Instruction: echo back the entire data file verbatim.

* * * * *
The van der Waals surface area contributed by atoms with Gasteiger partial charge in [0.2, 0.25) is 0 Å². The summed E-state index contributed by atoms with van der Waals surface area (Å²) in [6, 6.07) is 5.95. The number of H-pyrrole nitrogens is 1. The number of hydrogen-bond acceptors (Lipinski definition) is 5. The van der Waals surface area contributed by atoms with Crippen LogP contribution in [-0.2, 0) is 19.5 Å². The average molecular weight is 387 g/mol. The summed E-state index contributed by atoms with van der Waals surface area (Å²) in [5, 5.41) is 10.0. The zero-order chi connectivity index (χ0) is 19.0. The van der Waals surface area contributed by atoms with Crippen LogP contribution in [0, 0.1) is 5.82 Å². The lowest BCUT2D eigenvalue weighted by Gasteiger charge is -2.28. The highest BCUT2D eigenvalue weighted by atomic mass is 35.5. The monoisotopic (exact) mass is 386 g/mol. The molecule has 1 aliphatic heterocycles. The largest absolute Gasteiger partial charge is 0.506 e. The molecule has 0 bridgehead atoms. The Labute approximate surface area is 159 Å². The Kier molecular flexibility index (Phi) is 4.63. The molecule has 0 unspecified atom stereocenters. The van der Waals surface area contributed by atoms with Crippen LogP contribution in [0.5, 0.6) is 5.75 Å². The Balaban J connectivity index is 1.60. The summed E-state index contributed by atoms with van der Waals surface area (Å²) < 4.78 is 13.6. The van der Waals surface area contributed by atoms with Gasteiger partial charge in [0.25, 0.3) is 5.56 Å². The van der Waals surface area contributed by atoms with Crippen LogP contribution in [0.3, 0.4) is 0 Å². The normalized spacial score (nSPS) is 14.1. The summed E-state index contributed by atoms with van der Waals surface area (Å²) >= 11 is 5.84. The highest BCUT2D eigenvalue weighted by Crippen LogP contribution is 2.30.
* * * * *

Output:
The van der Waals surface area contributed by atoms with Gasteiger partial charge in [0.2, 0.25) is 0 Å². The summed E-state index contributed by atoms with van der Waals surface area (Å²) in [6, 6.07) is 5.95. The number of H-pyrrole nitrogens is 1. The number of hydrogen-bond acceptors (Lipinski definition) is 5. The van der Waals surface area contributed by atoms with Crippen LogP contribution in [-0.2, 0) is 19.5 Å². The average molecular weight is 387 g/mol. The summed E-state index contributed by atoms with van der Waals surface area (Å²) in [5, 5.41) is 10.0. The zero-order chi connectivity index (χ0) is 19.0. The van der Waals surface area contributed by atoms with Crippen LogP contribution in [0, 0.1) is 5.82 Å². The lowest BCUT2D eigenvalue weighted by Gasteiger charge is -2.28. The highest BCUT2D eigenvalue weighted by atomic mass is 35.5. The monoisotopic (exact) mass is 386 g/mol. The molecule has 1 aliphatic heterocycles. The largest absolute Gasteiger partial charge is 0.506 e. The molecule has 0 bridgehead atoms. The Labute approximate surface area is 159 Å². The Kier molecular flexibility index (Phi) is 4.63. The molecule has 0 unspecified atom stereocenters. The van der Waals surface area contributed by atoms with Crippen LogP contribution in [0.5, 0.6) is 5.75 Å². The Balaban J connectivity index is 1.60. The summed E-state index contributed by atoms with van der Waals surface area (Å²) < 4.78 is 13.6. The van der Waals surface area contributed by atoms with Gasteiger partial charge in [0.25, 0.3) is 5.56 Å². The van der Waals surface area contributed by atoms with Crippen LogP contribution in [0.3, 0.4) is 0 Å². The normalized spacial score (nSPS) is 14.1. The summed E-state index contributed by atoms with van der Waals surface area (Å²) >= 11 is 5.84. The highest BCUT2D eigenvalue weighted by Crippen LogP contribution is 2.30.